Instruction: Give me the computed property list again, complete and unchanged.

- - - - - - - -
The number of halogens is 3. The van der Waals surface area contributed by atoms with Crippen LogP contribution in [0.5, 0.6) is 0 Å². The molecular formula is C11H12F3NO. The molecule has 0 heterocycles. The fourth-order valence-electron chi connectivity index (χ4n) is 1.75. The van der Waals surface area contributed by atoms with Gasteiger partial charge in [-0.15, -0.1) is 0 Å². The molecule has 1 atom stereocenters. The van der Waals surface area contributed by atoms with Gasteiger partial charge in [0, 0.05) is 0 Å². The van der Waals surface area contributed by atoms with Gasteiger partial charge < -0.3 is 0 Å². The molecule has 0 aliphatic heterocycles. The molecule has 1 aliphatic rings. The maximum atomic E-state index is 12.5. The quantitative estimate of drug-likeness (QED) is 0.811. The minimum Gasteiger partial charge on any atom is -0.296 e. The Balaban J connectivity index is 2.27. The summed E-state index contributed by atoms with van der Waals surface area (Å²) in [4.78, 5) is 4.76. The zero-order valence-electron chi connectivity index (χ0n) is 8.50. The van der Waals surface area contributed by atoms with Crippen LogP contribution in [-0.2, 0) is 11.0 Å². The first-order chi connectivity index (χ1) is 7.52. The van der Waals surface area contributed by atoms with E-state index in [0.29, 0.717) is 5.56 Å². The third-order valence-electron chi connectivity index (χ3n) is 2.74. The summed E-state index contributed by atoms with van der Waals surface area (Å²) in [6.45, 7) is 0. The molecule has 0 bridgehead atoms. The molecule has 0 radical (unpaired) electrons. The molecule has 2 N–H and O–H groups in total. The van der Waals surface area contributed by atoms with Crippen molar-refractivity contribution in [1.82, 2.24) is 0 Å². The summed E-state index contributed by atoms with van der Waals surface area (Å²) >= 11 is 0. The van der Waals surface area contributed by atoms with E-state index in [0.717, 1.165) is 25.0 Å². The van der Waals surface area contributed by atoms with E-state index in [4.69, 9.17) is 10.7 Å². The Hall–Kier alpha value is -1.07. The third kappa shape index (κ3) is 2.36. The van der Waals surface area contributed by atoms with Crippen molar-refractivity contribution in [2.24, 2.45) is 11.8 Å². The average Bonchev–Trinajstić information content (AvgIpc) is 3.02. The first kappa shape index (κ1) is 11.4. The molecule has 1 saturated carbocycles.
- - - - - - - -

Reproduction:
The number of halogens is 3. The van der Waals surface area contributed by atoms with Crippen LogP contribution in [0.5, 0.6) is 0 Å². The molecular formula is C11H12F3NO. The molecule has 0 heterocycles. The fourth-order valence-electron chi connectivity index (χ4n) is 1.75. The van der Waals surface area contributed by atoms with Gasteiger partial charge in [-0.15, -0.1) is 0 Å². The molecule has 1 atom stereocenters. The van der Waals surface area contributed by atoms with Gasteiger partial charge in [0, 0.05) is 0 Å². The van der Waals surface area contributed by atoms with Gasteiger partial charge < -0.3 is 0 Å². The molecule has 0 aliphatic heterocycles. The molecule has 1 aliphatic rings. The maximum atomic E-state index is 12.5. The quantitative estimate of drug-likeness (QED) is 0.811. The minimum Gasteiger partial charge on any atom is -0.296 e. The Balaban J connectivity index is 2.27. The summed E-state index contributed by atoms with van der Waals surface area (Å²) in [4.78, 5) is 4.76. The zero-order valence-electron chi connectivity index (χ0n) is 8.50. The van der Waals surface area contributed by atoms with Crippen LogP contribution in [-0.2, 0) is 11.0 Å². The first-order chi connectivity index (χ1) is 7.52. The van der Waals surface area contributed by atoms with E-state index in [0.29, 0.717) is 5.56 Å². The third-order valence-electron chi connectivity index (χ3n) is 2.74. The summed E-state index contributed by atoms with van der Waals surface area (Å²) in [6.45, 7) is 0. The molecule has 0 bridgehead atoms. The molecule has 0 radical (unpaired) electrons. The molecule has 2 N–H and O–H groups in total. The van der Waals surface area contributed by atoms with Crippen molar-refractivity contribution in [1.82, 2.24) is 0 Å². The summed E-state index contributed by atoms with van der Waals surface area (Å²) >= 11 is 0. The van der Waals surface area contributed by atoms with E-state index in [0.717, 1.165) is 25.0 Å². The van der Waals surface area contributed by atoms with E-state index in [4.69, 9.17) is 10.7 Å². The Hall–Kier alpha value is -1.07. The third kappa shape index (κ3) is 2.36. The van der Waals surface area contributed by atoms with Crippen molar-refractivity contribution in [2.24, 2.45) is 11.8 Å². The average Bonchev–Trinajstić information content (AvgIpc) is 3.02. The first kappa shape index (κ1) is 11.4. The molecule has 1 saturated carbocycles.